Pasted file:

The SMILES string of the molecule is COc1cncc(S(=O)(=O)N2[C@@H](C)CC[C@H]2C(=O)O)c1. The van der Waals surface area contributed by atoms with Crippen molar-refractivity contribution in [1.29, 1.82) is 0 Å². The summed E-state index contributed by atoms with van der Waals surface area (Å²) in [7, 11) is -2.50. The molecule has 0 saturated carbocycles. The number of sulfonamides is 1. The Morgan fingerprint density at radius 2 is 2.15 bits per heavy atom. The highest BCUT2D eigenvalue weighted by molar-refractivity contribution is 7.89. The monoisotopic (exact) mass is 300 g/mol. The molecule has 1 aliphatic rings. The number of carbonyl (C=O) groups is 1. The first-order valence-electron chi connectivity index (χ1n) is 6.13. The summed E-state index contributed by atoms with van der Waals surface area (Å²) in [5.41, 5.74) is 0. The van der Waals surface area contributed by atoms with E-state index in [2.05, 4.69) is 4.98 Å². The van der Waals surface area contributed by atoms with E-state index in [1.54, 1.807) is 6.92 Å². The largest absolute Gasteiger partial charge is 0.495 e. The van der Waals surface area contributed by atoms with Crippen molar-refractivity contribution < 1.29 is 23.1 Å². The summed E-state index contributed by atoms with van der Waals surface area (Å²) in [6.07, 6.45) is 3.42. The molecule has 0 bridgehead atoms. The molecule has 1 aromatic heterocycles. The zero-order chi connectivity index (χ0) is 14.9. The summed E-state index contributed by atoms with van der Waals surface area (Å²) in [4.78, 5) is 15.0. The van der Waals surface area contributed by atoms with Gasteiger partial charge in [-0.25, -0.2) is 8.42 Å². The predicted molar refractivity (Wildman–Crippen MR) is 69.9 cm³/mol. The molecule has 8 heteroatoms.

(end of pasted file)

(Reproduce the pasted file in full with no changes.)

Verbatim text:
The SMILES string of the molecule is COc1cncc(S(=O)(=O)N2[C@@H](C)CC[C@H]2C(=O)O)c1. The van der Waals surface area contributed by atoms with Crippen molar-refractivity contribution in [1.29, 1.82) is 0 Å². The summed E-state index contributed by atoms with van der Waals surface area (Å²) in [7, 11) is -2.50. The molecule has 0 saturated carbocycles. The number of sulfonamides is 1. The Morgan fingerprint density at radius 2 is 2.15 bits per heavy atom. The highest BCUT2D eigenvalue weighted by molar-refractivity contribution is 7.89. The monoisotopic (exact) mass is 300 g/mol. The molecule has 1 aliphatic rings. The number of carbonyl (C=O) groups is 1. The first-order valence-electron chi connectivity index (χ1n) is 6.13. The summed E-state index contributed by atoms with van der Waals surface area (Å²) in [5.41, 5.74) is 0. The van der Waals surface area contributed by atoms with E-state index in [2.05, 4.69) is 4.98 Å². The van der Waals surface area contributed by atoms with E-state index in [1.54, 1.807) is 6.92 Å². The largest absolute Gasteiger partial charge is 0.495 e. The van der Waals surface area contributed by atoms with Crippen molar-refractivity contribution < 1.29 is 23.1 Å². The summed E-state index contributed by atoms with van der Waals surface area (Å²) in [6.07, 6.45) is 3.42. The molecule has 0 bridgehead atoms. The molecule has 1 aromatic heterocycles. The zero-order chi connectivity index (χ0) is 14.9. The summed E-state index contributed by atoms with van der Waals surface area (Å²) in [4.78, 5) is 15.0. The van der Waals surface area contributed by atoms with Gasteiger partial charge in [-0.25, -0.2) is 8.42 Å². The predicted molar refractivity (Wildman–Crippen MR) is 69.9 cm³/mol. The molecule has 8 heteroatoms.